Though a neuron must be able to respond reliably to stimulation, it is equally important that it alters its response as a function of specific experiences. The molecular and cellular basis for this plasticity and how stimulus-specific changes in plasticity occurs is important to understand as it underlies both normal processes such as learning and memory as well as the disease states of addiction and depression. Our goal is to use the olfactory response of the genetically tractable nematode C. elegans to determine whether a small RNA regulatory pathway directs stimulus-specific neuronal plasticity. One means by which repeated stimulation alters neuronal responsiveness is via the changes in transcription elicited by epigenetic """"""""marks"""""""" such as DNA methylation and histone modification (reviewed in1). In S. pombe, plants and Drosophila, chromatin """"""""marks"""""""" have been shown to be directed by small RNAs2. These epigenetic changes are thought to regulate important developmental processes. Whether small RNAs can dynamically regulate epigenetic changes in neurons as a consequence of specific behaviors has not been examined. An attractive but completely untested hypothesis is that small RNAs might provide the guidance and specificity for epigenetic events that direct long-lasting changes in neuronal activity. As a first step towards testing this hypothesis, we asked whether genes required for RNA-interference (RNAi) might be required for neuronal plasticity in the anatomically simple but genetically powerful model organism, C. elegans. C. elegans is inherently attracted to specific odors which it senses using G-protein coupled receptors (GPCRs), however, its attraction is dampened if the odors are not accompanied by food. We term this experience-dependent dampening of the response to odor olfactory adaptation. The key """"""""switch"""""""" that turns on olfactory adaptation is the entry of the cGMP-dependent protein kinase (PKG), EGL-4, into the nucleus of the odor-stimulated sensory olfactory neuron AWC (Lee et al., submitted). In our preliminary studies, we found that a specific class of small RNAs work with a gene encoding a chromatin associated protein, HPL-2, (a histone H3 lysine 9 tri-methyl binding protein), within the sensory neuron at the time of odor-exposure to promote adaptation. Both factors act downstream of EGL-4 nuclear entry and both factors act in the same genetic pathway for adaptation. Thus, our studies have raised the novel and exciting possibility that environmental stimuli can act via small RNAs to direct changes in chromatin. We propose to test this hypothesis by determining whether small RNAs and chromatin are central players in the adaptation process, how they function in adaptation and whether they can regulate transcription of candidate targets in response to prolonged odor-exposure. The significance of this work is that large scale epigenetic changes of the sort we are studying are found in models for addiction and depression (3,4). In the models of depression, these changes occur in the context of prolonged GPCR stimulation. How these changes occur, is unknown. Understanding the molecular details of the pathways by which neuronal stimulation is translated into chromatin marks is key to understanding these diseases.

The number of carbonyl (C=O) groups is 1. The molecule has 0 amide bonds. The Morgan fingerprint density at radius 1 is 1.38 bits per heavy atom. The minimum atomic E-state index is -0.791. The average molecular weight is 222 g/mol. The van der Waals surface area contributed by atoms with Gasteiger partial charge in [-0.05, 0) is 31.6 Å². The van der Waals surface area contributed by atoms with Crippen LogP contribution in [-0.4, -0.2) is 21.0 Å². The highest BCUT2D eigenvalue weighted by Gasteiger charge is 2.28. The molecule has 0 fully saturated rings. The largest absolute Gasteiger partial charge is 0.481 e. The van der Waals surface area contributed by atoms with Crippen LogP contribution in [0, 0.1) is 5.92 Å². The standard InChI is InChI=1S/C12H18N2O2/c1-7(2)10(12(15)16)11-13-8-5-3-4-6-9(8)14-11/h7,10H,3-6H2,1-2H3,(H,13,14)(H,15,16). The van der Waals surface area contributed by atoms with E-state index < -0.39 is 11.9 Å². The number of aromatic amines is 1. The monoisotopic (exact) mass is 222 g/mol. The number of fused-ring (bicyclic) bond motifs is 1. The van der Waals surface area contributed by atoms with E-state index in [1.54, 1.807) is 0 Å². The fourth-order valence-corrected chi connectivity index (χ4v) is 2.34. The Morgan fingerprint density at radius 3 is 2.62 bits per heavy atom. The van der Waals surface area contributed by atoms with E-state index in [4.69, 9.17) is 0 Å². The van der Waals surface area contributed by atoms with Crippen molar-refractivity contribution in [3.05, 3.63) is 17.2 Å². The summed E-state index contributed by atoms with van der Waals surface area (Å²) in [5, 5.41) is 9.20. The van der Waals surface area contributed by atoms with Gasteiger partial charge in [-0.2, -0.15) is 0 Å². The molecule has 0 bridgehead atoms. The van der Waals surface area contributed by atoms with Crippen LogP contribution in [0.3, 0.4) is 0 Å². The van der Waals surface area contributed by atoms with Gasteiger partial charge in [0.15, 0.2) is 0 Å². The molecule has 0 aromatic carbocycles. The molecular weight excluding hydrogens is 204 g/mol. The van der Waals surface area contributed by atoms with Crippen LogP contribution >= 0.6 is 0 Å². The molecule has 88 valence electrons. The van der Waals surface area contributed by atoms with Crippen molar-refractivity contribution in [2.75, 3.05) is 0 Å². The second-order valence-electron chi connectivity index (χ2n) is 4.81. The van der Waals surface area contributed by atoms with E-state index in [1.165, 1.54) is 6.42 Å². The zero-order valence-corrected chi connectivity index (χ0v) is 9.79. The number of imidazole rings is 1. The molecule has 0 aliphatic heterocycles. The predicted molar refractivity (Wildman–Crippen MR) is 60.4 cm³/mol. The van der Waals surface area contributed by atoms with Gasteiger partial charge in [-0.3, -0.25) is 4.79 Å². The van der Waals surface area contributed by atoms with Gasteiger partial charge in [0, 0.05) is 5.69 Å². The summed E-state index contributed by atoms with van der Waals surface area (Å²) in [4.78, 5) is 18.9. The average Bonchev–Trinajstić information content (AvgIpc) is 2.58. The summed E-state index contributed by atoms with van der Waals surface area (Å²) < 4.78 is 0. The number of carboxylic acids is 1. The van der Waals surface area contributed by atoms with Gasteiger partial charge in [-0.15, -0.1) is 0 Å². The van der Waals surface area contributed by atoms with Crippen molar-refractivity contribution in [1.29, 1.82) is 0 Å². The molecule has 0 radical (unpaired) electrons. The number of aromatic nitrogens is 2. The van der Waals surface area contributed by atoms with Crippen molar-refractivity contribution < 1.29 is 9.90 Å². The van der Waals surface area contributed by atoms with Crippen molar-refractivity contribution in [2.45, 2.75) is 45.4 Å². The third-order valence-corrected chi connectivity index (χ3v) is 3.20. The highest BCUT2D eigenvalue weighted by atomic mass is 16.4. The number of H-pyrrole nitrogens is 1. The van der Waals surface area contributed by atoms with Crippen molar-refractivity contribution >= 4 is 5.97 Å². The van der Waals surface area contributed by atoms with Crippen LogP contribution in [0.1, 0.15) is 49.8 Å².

This project's aim is to understand how the newly discovered small RNA molecules work in the adult neuron as it responds to its ever-changing environment. We would like to know if they allow neurons to remain changeable. It is this changeability in response to new input that allows neurons to function. If they loose this plasticity or responsiveness, they are prone to degeneration. In fact, neurons in the brain of animals that are addicted to opiate type of drugs have lost their ability to respond properly;they have lost their plasticity. Thus, understanding how neurons remain plastic and responsive in the face of stimulation may shed light on both how neurons degenerate and how they loose responsiveness in the context of addiction. The role of small RNAs is just emerging from our work. We hope that understanding what these small yet potent RNA molecules are doing in neurons will lead to better understanding and perhaps intervention into both neurodegeneration and addiction.
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